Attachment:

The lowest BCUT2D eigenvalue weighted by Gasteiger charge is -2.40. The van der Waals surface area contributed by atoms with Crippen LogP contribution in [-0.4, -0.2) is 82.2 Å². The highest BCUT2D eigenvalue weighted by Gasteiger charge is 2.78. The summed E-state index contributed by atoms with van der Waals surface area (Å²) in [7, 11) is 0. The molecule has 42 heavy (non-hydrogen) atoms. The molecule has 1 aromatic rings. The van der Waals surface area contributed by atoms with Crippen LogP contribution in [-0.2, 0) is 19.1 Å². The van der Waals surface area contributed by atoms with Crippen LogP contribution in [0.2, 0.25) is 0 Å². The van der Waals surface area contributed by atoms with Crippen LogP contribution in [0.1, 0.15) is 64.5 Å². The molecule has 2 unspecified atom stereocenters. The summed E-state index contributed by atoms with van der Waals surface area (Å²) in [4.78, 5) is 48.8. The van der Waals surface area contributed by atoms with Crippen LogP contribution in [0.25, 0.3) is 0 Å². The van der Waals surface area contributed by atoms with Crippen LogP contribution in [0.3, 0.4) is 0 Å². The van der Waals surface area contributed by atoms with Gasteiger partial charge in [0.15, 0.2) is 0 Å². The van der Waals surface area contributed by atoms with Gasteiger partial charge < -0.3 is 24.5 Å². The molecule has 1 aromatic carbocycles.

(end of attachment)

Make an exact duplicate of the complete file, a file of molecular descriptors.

The lowest BCUT2D eigenvalue weighted by Gasteiger charge is -2.40. The van der Waals surface area contributed by atoms with Crippen LogP contribution in [-0.4, -0.2) is 82.2 Å². The highest BCUT2D eigenvalue weighted by Gasteiger charge is 2.78. The summed E-state index contributed by atoms with van der Waals surface area (Å²) in [7, 11) is 0. The molecule has 42 heavy (non-hydrogen) atoms. The molecule has 1 aromatic rings. The van der Waals surface area contributed by atoms with Crippen LogP contribution in [-0.2, 0) is 19.1 Å². The van der Waals surface area contributed by atoms with Crippen LogP contribution in [0.2, 0.25) is 0 Å². The van der Waals surface area contributed by atoms with Crippen LogP contribution in [0.1, 0.15) is 64.5 Å². The molecule has 2 unspecified atom stereocenters. The summed E-state index contributed by atoms with van der Waals surface area (Å²) in [4.78, 5) is 48.8. The van der Waals surface area contributed by atoms with Crippen LogP contribution in [0.25, 0.3) is 0 Å². The van der Waals surface area contributed by atoms with Crippen LogP contribution in [0.3, 0.4) is 0 Å². The van der Waals surface area contributed by atoms with Gasteiger partial charge in [0.15, 0.2) is 0 Å². The van der Waals surface area contributed by atoms with Gasteiger partial charge < -0.3 is 24.5 Å². The molecule has 1 aromatic carbocycles.